(Incidentally, Penrose Tiles really earned their place in scientific legitimacy when they were shown to follow that most ancient scientific principle - not being named after the person who actually invented them. Some of the most beautiful Penrose Tile works are in ancient Islamic buildings, where complicated tiling covered the walls long before Roger Penrose was ever born.)

But that's two dimensions. Shechtman was talking about three dimensional crystal lattices with a strange kind of order and stability, but no repeating structure. That was just silly.

And yet, it was true. Slowly, surely, more such structures were created in labs. Dubbed quasicrystals, because they didn't have the periodicity of crystals but did have their locked structure, the things were made in ever-increasing numbers.

It was in 2007 that quasicrystals stopped being a thing that could be made and started being a thing that could be found in nature. Looking over geology samples, scientists found an alloy of aluminum, copper and iron that had been lifted from a river in Russia. The thing had come from outer space, had lain on Earth for quite some time, and was, when they examined its structure, quite clearly a quasicrystal. It had been formed under high pressures, possibly before the Earth had even been formed. But it had been formed naturally.

Uses of Quasicrystals

The Nobel Prize-Winning Discovery that Got a Scientist Kicked Out of His Own Lab

This alone might not have been enough to earn a Nobel Prize, but it turns out that quasicrystals are quite useful. They're bad conductors of heat and electricity, and thus they're good insulators. They're strong and hard, but, if they're made right, not brittle.

Quasicrystals were first put to work in delicate medical equipment that couldn't be allowed to deform or break during crucial surgeries. They then hopped to a more pedestrian use. Do you like nonstick pans but hate the thought that you're going to be eating teflon as soon as the first scratches in the coating appear? Quasicrystals are said to be so smooth that their coefficient of friction is roughly that of 'a diamond gliding over a diamond film.' They make scientists go poetic. And they don't chip, scratch, or break. They're too tough to be scratched off a pan with a spatula. There actually is quasicrystal-coated cookware out there.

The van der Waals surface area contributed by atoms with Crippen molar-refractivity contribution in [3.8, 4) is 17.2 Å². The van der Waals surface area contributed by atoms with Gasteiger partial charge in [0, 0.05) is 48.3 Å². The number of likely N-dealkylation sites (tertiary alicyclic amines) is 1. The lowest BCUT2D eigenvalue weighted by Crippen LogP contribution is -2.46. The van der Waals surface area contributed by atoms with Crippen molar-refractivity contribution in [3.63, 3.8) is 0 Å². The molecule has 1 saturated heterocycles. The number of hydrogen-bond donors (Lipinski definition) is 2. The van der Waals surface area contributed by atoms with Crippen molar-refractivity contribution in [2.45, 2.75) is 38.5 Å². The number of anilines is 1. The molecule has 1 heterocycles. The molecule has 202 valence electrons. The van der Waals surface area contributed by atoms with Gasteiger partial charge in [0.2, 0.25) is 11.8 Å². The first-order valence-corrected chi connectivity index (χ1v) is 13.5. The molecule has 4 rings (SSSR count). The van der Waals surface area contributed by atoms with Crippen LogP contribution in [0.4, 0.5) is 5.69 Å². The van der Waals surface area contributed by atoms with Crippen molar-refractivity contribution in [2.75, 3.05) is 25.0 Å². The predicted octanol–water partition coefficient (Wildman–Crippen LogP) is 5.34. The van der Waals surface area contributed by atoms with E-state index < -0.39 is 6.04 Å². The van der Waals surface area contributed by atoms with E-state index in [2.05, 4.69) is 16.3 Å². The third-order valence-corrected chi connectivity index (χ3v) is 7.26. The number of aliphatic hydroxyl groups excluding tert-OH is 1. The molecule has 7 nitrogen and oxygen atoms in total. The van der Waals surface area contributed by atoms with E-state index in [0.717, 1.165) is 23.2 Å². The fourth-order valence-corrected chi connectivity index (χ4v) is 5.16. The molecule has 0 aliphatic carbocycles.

People are working on quasicrystals to be used in solar panels. Solar panels have to take in a great deal of light, convert it to heat, and keep the heat instead of re-emitting it into the atmosphere. Generally good conductors reflect heat out, while poor ones retain it. A layer of quasicrystal can keep heat well inside a panel, cutting re-emmittance down to 2.5 percent. The thing that supposedly didn't exist might wind up doing everything from heating our food, to cooking it, to patching up our hearts when we eat too much of it.

Electron Diffraction of Quasicrystal: Materials Scientists

Image of Archway: Physics World

Image of Silver Crystal: Ameslab

Via PBS, New Scientist, Discovery, ACS, Wolfram Math World, and AIP.